Michael Latham

From Wikipedia, the free encyclopedia
Jump to navigation Jump to search

Sir Michael Anthony Latham DL HonFREng[1] (20 November 1942 – 2 November 2017) was a British Conservative Member of Parliament.

Political career[edit]

He was MP for Melton from February 1974 to 1983, and for Rutland and Melton from 1983 until he stood down in 1992.[2]

After Parliament[edit]

In 1994, he wrote the influential joint government and industry report on the UK construction industry, 'Constructing the Team'[3] (known as the Latham Report). In it he advocated partnerships within the fragmented and highly contentious construction industry.[2] More significantly, he made many recommendations as to how conflict could be minimised within the industry. Such was the nature and extent of these recommendations that Mr Justice Jackson later described the report as "the whirlwind which hit the construction industry".[4]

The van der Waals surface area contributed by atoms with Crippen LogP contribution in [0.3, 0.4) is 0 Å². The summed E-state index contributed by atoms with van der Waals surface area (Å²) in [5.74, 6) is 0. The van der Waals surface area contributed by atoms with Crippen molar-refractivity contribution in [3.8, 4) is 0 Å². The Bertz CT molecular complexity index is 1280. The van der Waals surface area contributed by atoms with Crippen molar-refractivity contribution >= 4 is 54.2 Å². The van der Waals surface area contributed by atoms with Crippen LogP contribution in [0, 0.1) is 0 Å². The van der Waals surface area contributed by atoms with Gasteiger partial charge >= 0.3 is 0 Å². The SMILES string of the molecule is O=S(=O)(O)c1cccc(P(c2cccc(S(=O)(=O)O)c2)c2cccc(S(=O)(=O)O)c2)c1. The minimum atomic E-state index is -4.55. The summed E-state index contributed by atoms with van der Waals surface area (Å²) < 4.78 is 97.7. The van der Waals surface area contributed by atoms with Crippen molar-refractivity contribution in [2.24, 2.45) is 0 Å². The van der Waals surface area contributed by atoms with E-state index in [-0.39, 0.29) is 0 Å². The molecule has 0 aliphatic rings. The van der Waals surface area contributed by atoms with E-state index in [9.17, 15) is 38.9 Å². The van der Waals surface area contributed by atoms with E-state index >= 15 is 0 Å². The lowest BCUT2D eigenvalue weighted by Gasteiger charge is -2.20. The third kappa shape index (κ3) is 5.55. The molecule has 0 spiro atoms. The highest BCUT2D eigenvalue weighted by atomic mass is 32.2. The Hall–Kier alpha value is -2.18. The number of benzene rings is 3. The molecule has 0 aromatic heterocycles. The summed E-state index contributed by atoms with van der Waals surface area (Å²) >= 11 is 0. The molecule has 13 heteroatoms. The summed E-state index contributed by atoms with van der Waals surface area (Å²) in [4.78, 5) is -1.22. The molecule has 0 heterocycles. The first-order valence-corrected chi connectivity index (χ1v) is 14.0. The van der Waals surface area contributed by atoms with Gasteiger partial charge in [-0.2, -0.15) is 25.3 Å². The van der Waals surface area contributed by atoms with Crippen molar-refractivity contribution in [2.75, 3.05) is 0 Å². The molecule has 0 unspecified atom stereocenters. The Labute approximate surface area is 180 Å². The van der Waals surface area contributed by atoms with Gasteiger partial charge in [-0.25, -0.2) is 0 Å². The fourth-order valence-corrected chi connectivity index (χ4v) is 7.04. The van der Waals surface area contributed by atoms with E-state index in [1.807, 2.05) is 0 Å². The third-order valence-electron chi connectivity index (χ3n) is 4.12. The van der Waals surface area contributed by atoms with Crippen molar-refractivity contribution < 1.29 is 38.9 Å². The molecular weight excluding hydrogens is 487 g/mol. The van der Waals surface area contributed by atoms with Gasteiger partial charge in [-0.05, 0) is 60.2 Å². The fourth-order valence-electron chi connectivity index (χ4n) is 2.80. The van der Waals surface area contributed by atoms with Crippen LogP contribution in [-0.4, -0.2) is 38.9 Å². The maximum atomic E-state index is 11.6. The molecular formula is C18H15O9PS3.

In 1997, he was elected as a Honorary Fellow of the Royal Academy of Engineering.[1]

After standing down from parliament he has held numerous positions in the construction industry including chairman of the Construction Industry Training Board (2002–10), chairman of ConstructionSkills (2003–10), chairman, then deputy chairman of Willmott Dixon Limited (1999–2002, 2002–09), chairman of Collaborative Working Centre Limited (since 2003) and deputy chairman of BIW Technologies (2000–05).[2]

Latham was knighted in the 1993 New Year Honours for political service.[5] He was also an FRSA, FCGI, Hon. RICS, Hon. FRIBA, Hon. FCIOB and Hon. FICE.

References[edit]

  1. ^ a b "List of Fellows". Royal Academy of Engineering.
  2. ^ a b c "Latham, Sir Michael (Anthony)". Who's Who. A & C Black/Oxford University Press. 2012. Retrieved 30 January 2013.
  3. ^ Latham, Michael (1994). Constructing the Team. Final Report of the Government/Industry Review of Procurement and Contractual Relationships in the United Kingdom Construction Industry. London: HMSO.
  4. ^ Jackson, Mr Justice (2006). "The Denning Lecture 2006 - The Tower of Babel: what happens when a building project goes wrong?". Const L J 2008 24(2): 87-94 at 89.
  5. ^ "No. 53153". The London Gazette (Supplement). 30 December 1992. pp. 1–2.

External links[edit]